This headline caught my eye on CNN's website:
Lutheran pastor apologizes for praying in Newtown vigil
The article states that Missouri Synod Lutheran pastor, Rob Morris, was asked to apologize for praying in the Newton, CT vigil held for the Sandy Hook victims. According to his denomination, it is against Scripture to "join in worship with other religions".
One of the children killed on that Friday in December was a member of Morris' church.
You are telling me that a brutally murdered child's pastor attended a memorial, prayed for that child and the 25 others killed, and has to APOLOGIZE for it?!?
No. Just, NO!
First of all - it wasn't evening church service. It was a sacred remembrance for what those families...nay, our NATION had just gone through.
Second of all - if a tragedy happens in my family, ever, I want my pastor around to comfort as much as I need him to be. Do you hear me? That means if there is a memorial, a vigil, a family picnic, a funeral, a burial - I want him/her there!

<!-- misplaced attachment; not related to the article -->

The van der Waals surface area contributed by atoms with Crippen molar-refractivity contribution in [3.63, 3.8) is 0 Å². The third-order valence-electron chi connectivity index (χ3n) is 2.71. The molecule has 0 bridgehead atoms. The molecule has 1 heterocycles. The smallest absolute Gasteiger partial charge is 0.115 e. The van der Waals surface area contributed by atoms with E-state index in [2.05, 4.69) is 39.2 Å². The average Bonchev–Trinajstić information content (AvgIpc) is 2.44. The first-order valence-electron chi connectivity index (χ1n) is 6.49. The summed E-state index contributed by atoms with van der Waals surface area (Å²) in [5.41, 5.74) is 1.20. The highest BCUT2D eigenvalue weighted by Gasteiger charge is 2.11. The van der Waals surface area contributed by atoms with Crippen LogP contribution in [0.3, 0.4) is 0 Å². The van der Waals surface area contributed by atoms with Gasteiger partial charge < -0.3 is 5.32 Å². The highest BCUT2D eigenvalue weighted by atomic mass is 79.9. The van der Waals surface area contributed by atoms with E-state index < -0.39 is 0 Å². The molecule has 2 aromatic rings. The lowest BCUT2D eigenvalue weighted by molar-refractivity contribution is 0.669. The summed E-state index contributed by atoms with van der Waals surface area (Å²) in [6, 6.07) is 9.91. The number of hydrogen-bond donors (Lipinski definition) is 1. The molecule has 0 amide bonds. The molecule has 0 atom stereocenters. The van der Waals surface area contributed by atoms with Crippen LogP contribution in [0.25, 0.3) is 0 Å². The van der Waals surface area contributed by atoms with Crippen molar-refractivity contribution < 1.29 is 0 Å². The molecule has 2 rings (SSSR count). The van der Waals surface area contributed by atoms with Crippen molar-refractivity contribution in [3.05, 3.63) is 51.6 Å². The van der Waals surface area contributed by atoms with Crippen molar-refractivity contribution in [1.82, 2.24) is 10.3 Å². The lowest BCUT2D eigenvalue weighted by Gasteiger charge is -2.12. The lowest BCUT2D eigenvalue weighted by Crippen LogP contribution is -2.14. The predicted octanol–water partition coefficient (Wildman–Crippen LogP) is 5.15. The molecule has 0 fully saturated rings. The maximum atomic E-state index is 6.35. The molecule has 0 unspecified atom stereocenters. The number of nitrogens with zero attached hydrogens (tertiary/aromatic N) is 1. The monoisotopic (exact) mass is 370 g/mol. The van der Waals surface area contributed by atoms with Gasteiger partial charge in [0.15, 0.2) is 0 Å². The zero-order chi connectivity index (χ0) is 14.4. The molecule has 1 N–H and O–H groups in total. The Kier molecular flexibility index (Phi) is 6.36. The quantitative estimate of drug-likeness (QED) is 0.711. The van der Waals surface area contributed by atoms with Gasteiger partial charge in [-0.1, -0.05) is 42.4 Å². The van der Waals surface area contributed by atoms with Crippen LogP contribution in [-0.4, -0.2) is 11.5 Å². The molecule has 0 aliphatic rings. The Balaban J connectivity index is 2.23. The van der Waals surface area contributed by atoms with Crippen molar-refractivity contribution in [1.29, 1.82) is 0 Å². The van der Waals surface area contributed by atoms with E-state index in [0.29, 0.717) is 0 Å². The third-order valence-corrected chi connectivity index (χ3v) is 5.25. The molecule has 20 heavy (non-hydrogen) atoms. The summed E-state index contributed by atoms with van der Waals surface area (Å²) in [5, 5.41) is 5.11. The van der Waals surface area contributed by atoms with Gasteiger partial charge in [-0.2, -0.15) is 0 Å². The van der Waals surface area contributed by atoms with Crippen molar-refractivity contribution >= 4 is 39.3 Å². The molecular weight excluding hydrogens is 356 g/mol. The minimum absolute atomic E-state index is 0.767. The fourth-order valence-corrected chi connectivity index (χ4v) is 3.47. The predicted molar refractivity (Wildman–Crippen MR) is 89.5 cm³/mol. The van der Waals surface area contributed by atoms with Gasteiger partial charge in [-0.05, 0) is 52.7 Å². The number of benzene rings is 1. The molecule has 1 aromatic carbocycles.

Synod President, Matthew Harrison gave Romans 16:17 as grounds for demanding this apology:
"I urge you, brothers, to watch out for those who cause divisions and put obstacles in your way that are contrary to the teaching you have learned. Keep away from them."
Let me tell you something Reverend Harrison: The guy who went on a shooting rampage and killed CHILDREN and their TEACHERS in an ELEMENTARY SCHOOL? He caused divisions and put obstacles in my way contrary to the teaching I have learned.
Rob Morris, PERSONALLY AFFECTED BY THE SHOOTING, was praying at a vigil trying to BIND divisions and REMOVE obstacles! Why are you trying to stop him?
Maybe this hits so close to home because I grew up in a Lutheran church. I was a youth pastor at a Lutheran church. Not Missouri Synod, but still. Right now I'm embarrassed to even be slightly affiliated with the name.
Pastor Rob Morris: I beg you, keep doing the work Christ asked of you. Do not play the games of church politics. I'm sure the victim's family who are part of your flock needed your presence. Even if there were Muslims, Jews, Catholics, or God-forbid, Presbyterians and Episcopalians in the room.